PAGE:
RASCOE: Rodney, I mean, I guess, like, when you're casting a big net like that, what does it mean to be a gang?

CARMICHAEL: No, that's a good question. And it's one that we really asked and puzzled over a lot in Season 1 of Louder Than A Riot. And in our reporting for that season, we talked to this gang expert and academic. Her name was Babe Howell. And she really broke down for us this difference between gangs in the more organized sense and really just neighborhood crews that are way more unorganized and typically driven by juveniles who, she says, studies show are really more likely to grow out of that youthful criminal phase unless they get caught up in the system. And the thing about RICO when it's applied to rap stars - you know, a lot of times, the rappers are not the ones accused of the most egregious crimes. But because of their celebrity and sometimes the belief that they're bankrolling the whole operation, they are often painted as the proverbial kingpins.

RASCOE: The other thing that kind of makes these hip-hop arrests unique is that a lot of times, the lyrics and the music videos that they make - like, their hit songs from Young Thug are being used as part of the indictment. And that's, like, a growing trend where hip-hop is being used - instead of just as art, is being used as, no, this is evidence that they are in a gang, that they're all together and that they're engaging in criminal activity.

MADDEN: I mean, this is a trend that's really loud right now in the public consciousness, but it's actually a practice of criminalizing hip-hop or just Black music in general that's a pattern that stretches way, way far back in America's history. But when it comes to rap lyrics being put on trial, just last year, the state of Maryland's highest appeal court ruled that the lyrics are admissible as evidence in criminal cases. And this decision stemmed from a murder case conviction where the defendant was sentenced to 50 years. And his lyrics, which he rapped over a jail payphone three weeks before the start of his trial, were taken by the judge as a criminal confession.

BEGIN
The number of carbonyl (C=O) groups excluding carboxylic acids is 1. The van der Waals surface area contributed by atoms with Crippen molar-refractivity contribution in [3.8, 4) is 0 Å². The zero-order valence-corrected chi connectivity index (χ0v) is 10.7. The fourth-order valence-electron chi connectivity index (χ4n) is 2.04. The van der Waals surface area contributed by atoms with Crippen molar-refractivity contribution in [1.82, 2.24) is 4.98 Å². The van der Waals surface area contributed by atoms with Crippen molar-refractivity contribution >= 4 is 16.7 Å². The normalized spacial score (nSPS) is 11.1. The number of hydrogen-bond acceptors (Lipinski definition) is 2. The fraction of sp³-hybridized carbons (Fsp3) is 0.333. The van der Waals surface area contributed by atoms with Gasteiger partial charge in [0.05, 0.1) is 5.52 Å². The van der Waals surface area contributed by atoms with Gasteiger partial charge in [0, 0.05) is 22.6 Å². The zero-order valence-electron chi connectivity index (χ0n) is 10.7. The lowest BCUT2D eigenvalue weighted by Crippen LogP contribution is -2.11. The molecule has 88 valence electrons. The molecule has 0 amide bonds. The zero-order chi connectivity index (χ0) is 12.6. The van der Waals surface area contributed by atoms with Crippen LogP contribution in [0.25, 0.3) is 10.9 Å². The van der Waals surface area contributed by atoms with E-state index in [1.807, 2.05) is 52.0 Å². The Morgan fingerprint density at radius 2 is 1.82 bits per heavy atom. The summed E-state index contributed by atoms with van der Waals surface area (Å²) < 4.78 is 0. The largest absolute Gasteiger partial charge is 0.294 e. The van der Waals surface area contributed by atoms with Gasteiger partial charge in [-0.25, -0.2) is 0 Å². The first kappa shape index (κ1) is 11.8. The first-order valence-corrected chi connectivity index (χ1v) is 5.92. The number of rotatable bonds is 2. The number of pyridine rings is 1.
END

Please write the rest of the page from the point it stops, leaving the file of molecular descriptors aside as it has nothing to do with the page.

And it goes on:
CARMICHAEL: Basically, we have a music industry that rewards artists for exploiting their connection to the streets. And then, on the other hand, we've got a justice system that's dead set on criminalizing those same connections. You know, whether they're real connections, whether they're dramatized, like we were saying before. So for young people who are4 seduced by the limelight and really oftentimes just looking for a way out of the streets, rapping about where you're from and the things that you or your people used to do in the streets - it has the possibility of earning you millions of dollars a year or years in prison. And if you're an icon like Young Thug, you know, maybe even both.

RASCOE: That's NPR's Sidney Madden and Rodney Carmichael, hosts of Louder Than A Riot. Thank you so much for joining us.

CARMICHAEL: Thanks for having us, Ayesha.

MADDEN: Thank you.